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A cold March wind hisses through broken windows and gaping doors as Wally Wright surveys the shambles that the Great Salt Lake made of his Saltair Resort.

"I could swamp it out in a week," he said. "The roof's damaged, but in a couple of weeks, we could restore the interior."Wright's optimism is grounded in his memory of the summer day in 1983 when the $3 million resort opened for business.

It was touted as the reincarnation of the old "Lady of the Lake" where visitors once whirled on the nation's largest dance floor and bobbed in water three times as salty as the ocean.

However, an extraordinary wet cycle that would raise the lake's level nearly 12 feet already had begun. Just a year later, Saltair fell victim to flooding that would wreak some $250 million in damage on lakeside property.

This is the year Wright hopes to restore the main building, an enormous old hangar given a vaguely Moorish look by the addition of arched windows and fiberglass onion domes. Their golden hue is now dulled by grime.

A pair of antique Southern Pacific passenger cars now house Saltair Gifts, where tourists who pull off I-80 can browse among the T-shirts, ashtrays and lumps of salt crystals.

Wright estimates he's lost "literally millions of dollars" in the past seven years and believes it will cost at least $1 million to repair all the attractions on his 400-acre leasehold. Only 40 acres remain above water.

Years of wind and waves smashed a water slide and left brackish water in the bumper-boat pools. Broken wooden walkways rise above caked mud and a faded little mock riverboat tilts in a shallow pond.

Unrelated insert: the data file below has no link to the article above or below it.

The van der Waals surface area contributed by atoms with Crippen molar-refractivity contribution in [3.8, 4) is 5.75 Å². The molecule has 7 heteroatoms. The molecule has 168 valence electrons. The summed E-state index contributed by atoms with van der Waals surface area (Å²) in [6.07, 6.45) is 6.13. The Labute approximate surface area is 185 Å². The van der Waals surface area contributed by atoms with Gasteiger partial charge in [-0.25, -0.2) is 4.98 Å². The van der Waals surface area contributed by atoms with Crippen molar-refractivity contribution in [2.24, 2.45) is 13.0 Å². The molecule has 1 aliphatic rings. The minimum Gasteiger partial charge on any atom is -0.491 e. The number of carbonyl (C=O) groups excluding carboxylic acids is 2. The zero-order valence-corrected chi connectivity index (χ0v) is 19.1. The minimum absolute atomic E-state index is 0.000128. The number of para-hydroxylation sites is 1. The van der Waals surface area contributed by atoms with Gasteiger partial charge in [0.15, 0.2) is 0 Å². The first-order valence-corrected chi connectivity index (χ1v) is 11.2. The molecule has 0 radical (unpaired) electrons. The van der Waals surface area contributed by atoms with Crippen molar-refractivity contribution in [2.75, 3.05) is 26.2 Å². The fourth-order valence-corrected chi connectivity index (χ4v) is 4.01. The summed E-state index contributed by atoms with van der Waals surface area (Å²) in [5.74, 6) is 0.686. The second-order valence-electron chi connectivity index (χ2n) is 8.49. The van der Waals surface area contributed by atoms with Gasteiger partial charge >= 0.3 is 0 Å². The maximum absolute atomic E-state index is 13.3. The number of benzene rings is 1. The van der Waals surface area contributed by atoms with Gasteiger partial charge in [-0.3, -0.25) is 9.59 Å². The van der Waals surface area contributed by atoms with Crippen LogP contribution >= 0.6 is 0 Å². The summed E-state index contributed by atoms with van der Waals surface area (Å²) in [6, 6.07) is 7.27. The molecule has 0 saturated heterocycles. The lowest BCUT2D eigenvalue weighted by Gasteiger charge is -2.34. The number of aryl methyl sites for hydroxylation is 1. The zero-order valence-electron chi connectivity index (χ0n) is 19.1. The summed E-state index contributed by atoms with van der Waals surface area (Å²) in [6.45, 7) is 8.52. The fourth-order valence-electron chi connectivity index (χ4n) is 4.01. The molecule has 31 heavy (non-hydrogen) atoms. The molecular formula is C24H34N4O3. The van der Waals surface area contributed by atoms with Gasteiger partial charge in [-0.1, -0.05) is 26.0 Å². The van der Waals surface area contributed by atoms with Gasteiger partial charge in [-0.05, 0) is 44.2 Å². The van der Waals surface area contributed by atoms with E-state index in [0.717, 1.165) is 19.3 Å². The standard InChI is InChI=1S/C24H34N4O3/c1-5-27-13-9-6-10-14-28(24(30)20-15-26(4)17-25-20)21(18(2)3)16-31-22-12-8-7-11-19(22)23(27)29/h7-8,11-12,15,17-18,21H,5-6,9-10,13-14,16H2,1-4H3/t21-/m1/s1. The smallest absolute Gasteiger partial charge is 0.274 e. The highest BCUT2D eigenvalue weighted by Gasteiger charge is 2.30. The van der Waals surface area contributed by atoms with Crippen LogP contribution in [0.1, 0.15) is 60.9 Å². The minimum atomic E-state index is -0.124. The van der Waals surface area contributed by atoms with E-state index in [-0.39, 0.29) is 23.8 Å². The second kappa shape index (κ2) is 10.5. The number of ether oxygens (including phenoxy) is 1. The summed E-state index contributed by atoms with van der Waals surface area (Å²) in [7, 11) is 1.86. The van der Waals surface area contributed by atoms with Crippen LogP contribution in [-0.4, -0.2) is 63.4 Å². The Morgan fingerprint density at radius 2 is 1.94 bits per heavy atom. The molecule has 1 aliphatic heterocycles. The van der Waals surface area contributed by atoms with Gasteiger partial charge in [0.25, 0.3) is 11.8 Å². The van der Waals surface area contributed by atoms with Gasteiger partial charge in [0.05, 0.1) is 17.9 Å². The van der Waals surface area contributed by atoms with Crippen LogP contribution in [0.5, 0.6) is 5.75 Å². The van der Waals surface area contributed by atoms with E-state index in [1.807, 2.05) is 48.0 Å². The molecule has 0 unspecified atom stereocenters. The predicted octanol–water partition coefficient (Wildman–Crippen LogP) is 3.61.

Indeed, so desolate is the scene that Wright rented it for the filming of an after-the-holocaust movie.

The main structure is visible for miles, and visitors rarely fail to ask about it, said Tom Peck, a volunteer at a state information center across the freeway.

"Part of what I did was explain what happened to the building. When people understood, they felt sad for Wally Wright," he said. "The question always was, `Can he rebuild it?' "

"It's important for it to be open. It's kind of an oasis for when people come in," Peck said.

The concept of a shoreline resort dates to 1893, when the original Saltair was built as a kind of western Coney Island with a rail line spanning the 15 miles to downtown Salt Lake City. It burned in 1922. A second resort rose in the mid-1930s.

Old-timers remember marathon dance contests during the Depression. In the '40s, the best big bands performed on the pavilion. Wright, now 56, remembers taking dates to listen to Stan Kenton.

The state took over the resort in 1959 and closed it down. Restoration was much discussed but never accomplished. In 1970, a fire leveled the second Saltair. The new Saltair is about a mile west of the old site.

"I've always been fascinated with it. It was very promising," said Wright, a developer whose projects have included Salt Lake's Trolley Square shopping center, the Alpine Slide in Park City and St. Louis' Union Station.

John Ibach, assistant superintendent of the adjacent Great Salt Lake State Park, said a reopened Saltair would help persuade the quarter of a million visitors each year to stay a little longer.

"Anything that gives them a little more perspective of what the Great Salt Lake is, is fine with us," he said.